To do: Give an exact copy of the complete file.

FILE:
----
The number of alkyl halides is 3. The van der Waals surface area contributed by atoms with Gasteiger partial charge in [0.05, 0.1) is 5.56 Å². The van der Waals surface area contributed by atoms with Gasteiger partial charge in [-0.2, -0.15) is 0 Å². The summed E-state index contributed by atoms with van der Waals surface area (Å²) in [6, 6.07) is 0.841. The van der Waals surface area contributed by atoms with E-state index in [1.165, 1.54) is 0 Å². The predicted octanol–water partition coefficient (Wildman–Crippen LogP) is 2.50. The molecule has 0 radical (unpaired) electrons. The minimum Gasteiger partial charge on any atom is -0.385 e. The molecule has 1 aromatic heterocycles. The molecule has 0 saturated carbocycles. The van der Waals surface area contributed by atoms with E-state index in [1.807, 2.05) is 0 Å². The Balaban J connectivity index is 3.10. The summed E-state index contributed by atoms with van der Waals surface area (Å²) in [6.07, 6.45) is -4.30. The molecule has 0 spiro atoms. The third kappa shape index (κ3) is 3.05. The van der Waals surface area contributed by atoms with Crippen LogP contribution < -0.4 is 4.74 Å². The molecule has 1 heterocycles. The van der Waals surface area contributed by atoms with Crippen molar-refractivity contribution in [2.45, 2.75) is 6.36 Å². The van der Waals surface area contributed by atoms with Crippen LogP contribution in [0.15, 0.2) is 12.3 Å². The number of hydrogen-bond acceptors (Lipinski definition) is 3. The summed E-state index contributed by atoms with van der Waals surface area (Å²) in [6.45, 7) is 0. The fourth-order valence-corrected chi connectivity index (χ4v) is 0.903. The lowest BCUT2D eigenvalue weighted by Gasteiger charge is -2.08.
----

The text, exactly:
The number of alkyl halides is 3. The van der Waals surface area contributed by atoms with Gasteiger partial charge in [0.05, 0.1) is 5.56 Å². The van der Waals surface area contributed by atoms with Gasteiger partial charge in [-0.2, -0.15) is 0 Å². The summed E-state index contributed by atoms with van der Waals surface area (Å²) in [6, 6.07) is 0.841. The van der Waals surface area contributed by atoms with E-state index in [1.165, 1.54) is 0 Å². The predicted octanol–water partition coefficient (Wildman–Crippen LogP) is 2.50. The molecule has 0 radical (unpaired) electrons. The minimum Gasteiger partial charge on any atom is -0.385 e. The molecule has 1 aromatic heterocycles. The molecule has 0 saturated carbocycles. The van der Waals surface area contributed by atoms with E-state index in [1.807, 2.05) is 0 Å². The Balaban J connectivity index is 3.10. The summed E-state index contributed by atoms with van der Waals surface area (Å²) in [6.07, 6.45) is -4.30. The molecule has 0 spiro atoms. The third kappa shape index (κ3) is 3.05. The van der Waals surface area contributed by atoms with Crippen LogP contribution < -0.4 is 4.74 Å². The molecule has 1 heterocycles. The van der Waals surface area contributed by atoms with Crippen molar-refractivity contribution in [2.45, 2.75) is 6.36 Å². The van der Waals surface area contributed by atoms with Crippen LogP contribution in [0.15, 0.2) is 12.3 Å². The number of hydrogen-bond acceptors (Lipinski definition) is 3. The summed E-state index contributed by atoms with van der Waals surface area (Å²) in [6.45, 7) is 0. The fourth-order valence-corrected chi connectivity index (χ4v) is 0.903. The lowest BCUT2D eigenvalue weighted by Gasteiger charge is -2.08.